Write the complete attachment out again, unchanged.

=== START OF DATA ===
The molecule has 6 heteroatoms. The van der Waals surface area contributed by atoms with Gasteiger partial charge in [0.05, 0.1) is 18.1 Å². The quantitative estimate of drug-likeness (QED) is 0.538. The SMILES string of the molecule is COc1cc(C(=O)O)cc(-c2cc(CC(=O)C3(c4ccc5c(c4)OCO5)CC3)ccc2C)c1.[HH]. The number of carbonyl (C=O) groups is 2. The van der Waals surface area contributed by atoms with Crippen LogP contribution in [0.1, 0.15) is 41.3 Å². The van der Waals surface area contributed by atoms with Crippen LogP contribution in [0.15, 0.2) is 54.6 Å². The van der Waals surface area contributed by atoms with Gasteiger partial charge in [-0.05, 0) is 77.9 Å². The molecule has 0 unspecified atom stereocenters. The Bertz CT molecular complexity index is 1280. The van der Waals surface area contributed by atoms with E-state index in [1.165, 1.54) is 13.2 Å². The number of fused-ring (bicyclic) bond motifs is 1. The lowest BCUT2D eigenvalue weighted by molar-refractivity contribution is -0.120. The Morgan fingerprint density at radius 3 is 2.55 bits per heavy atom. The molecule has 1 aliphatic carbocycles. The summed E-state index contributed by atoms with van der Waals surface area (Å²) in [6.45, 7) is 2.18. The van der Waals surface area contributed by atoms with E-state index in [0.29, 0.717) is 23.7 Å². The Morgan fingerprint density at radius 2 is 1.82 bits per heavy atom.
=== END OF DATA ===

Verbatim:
The molecule has 6 heteroatoms. The van der Waals surface area contributed by atoms with Gasteiger partial charge in [0.05, 0.1) is 18.1 Å². The quantitative estimate of drug-likeness (QED) is 0.538. The SMILES string of the molecule is COc1cc(C(=O)O)cc(-c2cc(CC(=O)C3(c4ccc5c(c4)OCO5)CC3)ccc2C)c1.[HH]. The number of carbonyl (C=O) groups is 2. The van der Waals surface area contributed by atoms with Crippen LogP contribution in [0.1, 0.15) is 41.3 Å². The van der Waals surface area contributed by atoms with Crippen LogP contribution in [0.15, 0.2) is 54.6 Å². The van der Waals surface area contributed by atoms with Gasteiger partial charge in [-0.05, 0) is 77.9 Å². The molecule has 0 unspecified atom stereocenters. The Bertz CT molecular complexity index is 1280. The van der Waals surface area contributed by atoms with E-state index in [1.165, 1.54) is 13.2 Å². The number of fused-ring (bicyclic) bond motifs is 1. The lowest BCUT2D eigenvalue weighted by molar-refractivity contribution is -0.120. The Morgan fingerprint density at radius 3 is 2.55 bits per heavy atom. The molecule has 1 aliphatic carbocycles. The summed E-state index contributed by atoms with van der Waals surface area (Å²) in [6.45, 7) is 2.18. The van der Waals surface area contributed by atoms with E-state index in [0.29, 0.717) is 23.7 Å². The Morgan fingerprint density at radius 2 is 1.82 bits per heavy atom.